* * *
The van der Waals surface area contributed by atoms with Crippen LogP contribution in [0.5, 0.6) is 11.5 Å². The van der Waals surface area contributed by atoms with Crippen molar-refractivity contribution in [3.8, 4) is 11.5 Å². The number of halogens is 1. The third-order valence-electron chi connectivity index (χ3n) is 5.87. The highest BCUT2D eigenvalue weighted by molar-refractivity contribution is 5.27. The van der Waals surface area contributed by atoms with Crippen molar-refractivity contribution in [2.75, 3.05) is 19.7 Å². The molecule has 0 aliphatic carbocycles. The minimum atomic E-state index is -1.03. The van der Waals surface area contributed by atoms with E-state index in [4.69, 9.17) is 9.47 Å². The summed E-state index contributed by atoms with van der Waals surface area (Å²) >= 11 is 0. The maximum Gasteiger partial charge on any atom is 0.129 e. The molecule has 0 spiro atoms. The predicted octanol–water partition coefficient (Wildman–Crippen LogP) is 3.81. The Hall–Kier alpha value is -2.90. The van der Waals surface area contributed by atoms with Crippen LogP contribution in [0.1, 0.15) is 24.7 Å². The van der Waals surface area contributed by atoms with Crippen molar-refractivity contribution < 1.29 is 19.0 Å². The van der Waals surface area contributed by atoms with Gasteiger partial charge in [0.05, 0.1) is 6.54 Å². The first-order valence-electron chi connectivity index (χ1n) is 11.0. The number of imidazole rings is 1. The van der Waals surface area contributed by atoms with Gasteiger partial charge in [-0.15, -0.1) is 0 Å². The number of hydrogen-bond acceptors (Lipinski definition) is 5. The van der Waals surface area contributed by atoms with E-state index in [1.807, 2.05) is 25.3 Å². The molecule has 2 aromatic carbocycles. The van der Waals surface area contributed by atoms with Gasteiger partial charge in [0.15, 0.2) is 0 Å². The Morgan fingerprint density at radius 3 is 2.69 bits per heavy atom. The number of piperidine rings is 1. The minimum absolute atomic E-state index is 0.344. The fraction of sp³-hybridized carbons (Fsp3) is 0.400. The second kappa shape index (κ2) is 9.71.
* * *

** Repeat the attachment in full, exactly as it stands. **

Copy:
The van der Waals surface area contributed by atoms with Crippen LogP contribution in [0.5, 0.6) is 11.5 Å². The van der Waals surface area contributed by atoms with Crippen molar-refractivity contribution in [3.8, 4) is 11.5 Å². The number of halogens is 1. The third-order valence-electron chi connectivity index (χ3n) is 5.87. The highest BCUT2D eigenvalue weighted by molar-refractivity contribution is 5.27. The van der Waals surface area contributed by atoms with Crippen molar-refractivity contribution in [2.75, 3.05) is 19.7 Å². The molecule has 0 aliphatic carbocycles. The minimum atomic E-state index is -1.03. The van der Waals surface area contributed by atoms with E-state index in [4.69, 9.17) is 9.47 Å². The summed E-state index contributed by atoms with van der Waals surface area (Å²) >= 11 is 0. The maximum Gasteiger partial charge on any atom is 0.129 e. The molecule has 0 spiro atoms. The predicted octanol–water partition coefficient (Wildman–Crippen LogP) is 3.81. The Hall–Kier alpha value is -2.90. The van der Waals surface area contributed by atoms with Crippen LogP contribution in [0.1, 0.15) is 24.7 Å². The van der Waals surface area contributed by atoms with Crippen molar-refractivity contribution < 1.29 is 19.0 Å². The van der Waals surface area contributed by atoms with Gasteiger partial charge in [0.05, 0.1) is 6.54 Å². The first-order valence-electron chi connectivity index (χ1n) is 11.0. The number of imidazole rings is 1. The van der Waals surface area contributed by atoms with Gasteiger partial charge in [-0.15, -0.1) is 0 Å². The number of hydrogen-bond acceptors (Lipinski definition) is 5. The van der Waals surface area contributed by atoms with E-state index in [1.807, 2.05) is 25.3 Å². The molecule has 2 aromatic carbocycles. The van der Waals surface area contributed by atoms with Gasteiger partial charge in [0.15, 0.2) is 0 Å². The Morgan fingerprint density at radius 3 is 2.69 bits per heavy atom. The number of piperidine rings is 1. The minimum absolute atomic E-state index is 0.344. The fraction of sp³-hybridized carbons (Fsp3) is 0.400. The second kappa shape index (κ2) is 9.71.